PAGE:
Easing them into conversations

Overcoming female respondents’ hesitancy to talk is a major challenge, which many may have faced in India. I believe there is no easy solution to this. It is understandable why women might find it hard to sit with a stranger for an hour answering personal questions. The problem seems to be twofold:

Making sure that the surveyors are surveying the respondent

In a rural setting, people often become curious while encountering outsiders. As a result, neighbours, friends, and relatives might start gathering around the respondent while the interview is being conducted. When this happens, everyone starts responding to the survey questions. It is important that the surveyors are trained to deal with such situations. The surveyors should continuously remind the respondent and the others that they wish to speak to the respondent, and know her opinion. This should be done in a friendly manner, as we do not want to offend the people in the village. It is best if the surveyor can make sure the survey is done in private. For example, an interview in a closed room in the respondents’ house could ensure minimal interferance of others.

Dealing with questions that the respondent does not understand or has never thought about

There might be questions on the survey, which the respondent might have never thought about or the respondent is unable to understand. For example, our survey asks a question “On a ladder from 1 to 10, how much do you agree with the following statement: “I have a lot of control over what will happen to me in my life.” 1 means you agree strongly with the statement, 10 means you disagree strongly “

It could be the case that the respondent has never really thought about this or it could also be that the respondent is unable to understand the concept of rating her agreement with the statement, on a scale of 1 to 10.

For a question like this, one may get a response like – ‘main kya bataun. Aap khud hi laga dijiye’ (What should I tell, choose a number yourself). It is important that the surveyors reiterate that they want to know her opinion, and that there is absolutely no right or wrong answer.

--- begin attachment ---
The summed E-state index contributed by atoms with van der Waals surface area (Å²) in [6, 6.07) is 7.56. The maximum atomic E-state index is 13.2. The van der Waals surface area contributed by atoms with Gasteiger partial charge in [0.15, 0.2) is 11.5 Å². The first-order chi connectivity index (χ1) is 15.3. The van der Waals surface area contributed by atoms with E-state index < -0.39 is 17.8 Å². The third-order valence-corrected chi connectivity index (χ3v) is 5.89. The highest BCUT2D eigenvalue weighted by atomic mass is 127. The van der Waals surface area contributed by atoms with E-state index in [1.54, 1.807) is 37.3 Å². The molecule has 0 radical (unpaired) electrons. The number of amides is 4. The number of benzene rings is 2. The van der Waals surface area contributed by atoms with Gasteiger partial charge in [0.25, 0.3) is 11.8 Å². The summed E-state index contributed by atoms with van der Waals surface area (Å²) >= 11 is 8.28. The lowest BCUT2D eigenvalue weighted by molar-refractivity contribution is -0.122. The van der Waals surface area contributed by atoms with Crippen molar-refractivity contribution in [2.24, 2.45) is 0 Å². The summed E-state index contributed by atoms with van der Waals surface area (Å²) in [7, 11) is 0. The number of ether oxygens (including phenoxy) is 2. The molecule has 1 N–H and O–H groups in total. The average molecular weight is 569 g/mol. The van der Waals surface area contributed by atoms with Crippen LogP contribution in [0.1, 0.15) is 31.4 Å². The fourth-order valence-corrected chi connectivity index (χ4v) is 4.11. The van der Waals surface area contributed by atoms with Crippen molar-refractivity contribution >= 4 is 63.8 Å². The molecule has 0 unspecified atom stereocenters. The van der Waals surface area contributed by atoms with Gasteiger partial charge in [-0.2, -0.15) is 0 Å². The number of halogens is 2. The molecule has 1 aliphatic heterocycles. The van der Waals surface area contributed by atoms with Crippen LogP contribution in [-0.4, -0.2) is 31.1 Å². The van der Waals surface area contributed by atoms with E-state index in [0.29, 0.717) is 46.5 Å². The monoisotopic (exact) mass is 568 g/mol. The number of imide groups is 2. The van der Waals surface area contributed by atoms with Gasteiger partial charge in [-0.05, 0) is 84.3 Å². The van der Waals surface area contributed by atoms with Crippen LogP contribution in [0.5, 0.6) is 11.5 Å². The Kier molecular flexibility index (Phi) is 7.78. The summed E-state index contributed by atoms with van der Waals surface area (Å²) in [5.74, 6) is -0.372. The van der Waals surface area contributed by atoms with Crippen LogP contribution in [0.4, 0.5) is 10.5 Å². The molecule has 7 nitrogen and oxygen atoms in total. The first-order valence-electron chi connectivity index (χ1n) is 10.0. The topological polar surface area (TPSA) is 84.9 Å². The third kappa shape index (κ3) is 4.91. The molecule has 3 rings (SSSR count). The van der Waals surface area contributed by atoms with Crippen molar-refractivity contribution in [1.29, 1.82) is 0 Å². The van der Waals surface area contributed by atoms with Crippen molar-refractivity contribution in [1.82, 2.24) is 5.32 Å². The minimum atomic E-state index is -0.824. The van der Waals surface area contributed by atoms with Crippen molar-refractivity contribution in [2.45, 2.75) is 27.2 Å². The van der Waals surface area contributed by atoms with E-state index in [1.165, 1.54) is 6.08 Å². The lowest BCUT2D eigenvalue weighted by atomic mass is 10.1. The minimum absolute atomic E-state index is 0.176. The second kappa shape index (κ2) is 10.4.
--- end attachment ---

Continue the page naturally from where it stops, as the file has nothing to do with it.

The surveyor should also not lose patience while having to explain the questions more than once.

In such cases, it is crucial that the surveyor is able to build a basic rapport with the respondent, and maintains a calm demeanour when the respondent is having trouble understanding the question, or is not responding.

Village leaders, your first door to knock!

Sometimes people in the villages get suspicious when a team of 4-5 outsiders come to their village, and go door to door, surveying women. They might suspect that we are there to do some harm. Fortunately, we have had very few such situations as our partner organization is well established, and known in these villages. People are usually quite welcoming when we tell them that we are doing a study in collaboration with the partner organization. In other cases, explaining the purpose of the survey to the village leaders, prior to starting the survey may be a good idea.

As we continue our journey through the different phases of the project, I will elaborate more on my experiences.